Granted, I get excited about things easily (look! a sign that reads ‘puppy sale’!), but I really feel that there is some answer for how to use the land my family already has, once the only farmer working it is retired. Sure, we could rent it to someone else — we could even sell it. I prefer to scheme ways to keep it going with Greens (my dad is the fifth generation).
Now I just have to stop loving living in Boston, and convince Jason to move to Iowa. Though he doesn’t like to talk about it, I think my dad would like to retire eventually, and I think taking over a farm and successfully keeping it running isn’t outside the realm of possibility. It makes my heart ache to think about it.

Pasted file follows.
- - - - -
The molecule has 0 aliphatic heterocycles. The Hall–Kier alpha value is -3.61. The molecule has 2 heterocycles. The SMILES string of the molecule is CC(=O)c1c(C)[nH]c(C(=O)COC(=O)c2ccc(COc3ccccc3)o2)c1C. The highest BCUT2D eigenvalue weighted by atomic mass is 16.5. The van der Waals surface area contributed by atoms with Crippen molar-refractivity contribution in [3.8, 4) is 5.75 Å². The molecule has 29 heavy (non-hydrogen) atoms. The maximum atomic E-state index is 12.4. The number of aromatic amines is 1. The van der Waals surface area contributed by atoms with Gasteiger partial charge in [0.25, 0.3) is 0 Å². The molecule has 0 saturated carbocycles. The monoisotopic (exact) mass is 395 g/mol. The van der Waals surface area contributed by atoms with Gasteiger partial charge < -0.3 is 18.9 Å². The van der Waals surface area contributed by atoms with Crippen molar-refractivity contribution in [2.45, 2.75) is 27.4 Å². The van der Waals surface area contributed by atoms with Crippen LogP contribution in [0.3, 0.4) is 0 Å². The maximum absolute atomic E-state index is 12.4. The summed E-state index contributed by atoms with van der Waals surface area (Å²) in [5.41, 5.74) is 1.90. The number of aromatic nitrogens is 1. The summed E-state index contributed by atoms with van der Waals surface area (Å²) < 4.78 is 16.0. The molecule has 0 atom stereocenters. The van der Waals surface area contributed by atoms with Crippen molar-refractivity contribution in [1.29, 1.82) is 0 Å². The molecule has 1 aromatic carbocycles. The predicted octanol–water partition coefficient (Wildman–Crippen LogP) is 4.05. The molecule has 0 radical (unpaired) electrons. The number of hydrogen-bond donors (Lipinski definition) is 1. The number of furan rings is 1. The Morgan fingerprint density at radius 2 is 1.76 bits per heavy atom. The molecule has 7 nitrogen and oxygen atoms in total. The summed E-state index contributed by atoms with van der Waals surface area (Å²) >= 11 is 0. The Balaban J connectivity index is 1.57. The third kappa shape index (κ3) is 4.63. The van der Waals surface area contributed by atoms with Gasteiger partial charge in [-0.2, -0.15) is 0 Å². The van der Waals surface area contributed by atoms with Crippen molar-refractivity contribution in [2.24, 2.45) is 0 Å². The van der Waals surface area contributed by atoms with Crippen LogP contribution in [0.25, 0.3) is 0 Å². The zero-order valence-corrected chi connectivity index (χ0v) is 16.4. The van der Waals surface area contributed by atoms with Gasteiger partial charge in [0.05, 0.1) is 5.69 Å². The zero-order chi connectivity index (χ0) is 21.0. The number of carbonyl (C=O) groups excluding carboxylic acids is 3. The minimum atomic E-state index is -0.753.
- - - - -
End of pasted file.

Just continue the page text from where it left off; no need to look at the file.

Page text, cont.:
These photos were taken during the floods in June. The first is the field across from the house, and the second is my father, during one of the last days of rising water.
This week, I decided that I needed to kick it up a notch. I’ve always had a problem with fundraising, ever since my days of Girl Scouts. I’ve made peace with this by pulling myself into the thing I know best.
This is just what I can do with bread. Just imagine the cookies.
Yeah, I said it. If you donate, any amount at all, I’ll send you a batch of my great grandma Bertha’s amazing oatmeal raisin or my extraordinary great aunt Gertrude’s chocolate chip cookies. It’s the only way I know how to raise money, so I’m doing it up GS style.
I’m trying to raise $1,000 to help hungry people, and I’m (as of this posting) 27% done. I hate asking for money, but I also hate world hunger, so this helps to solve both.
AND, if you donate $20 or more, I’ll also send you the zine I’m making about the whole thing, with both cookie recipes. (The only stipulation is that you refer to them as great-grandma Bertha’s or great-aunt Gertrude’s recipe.)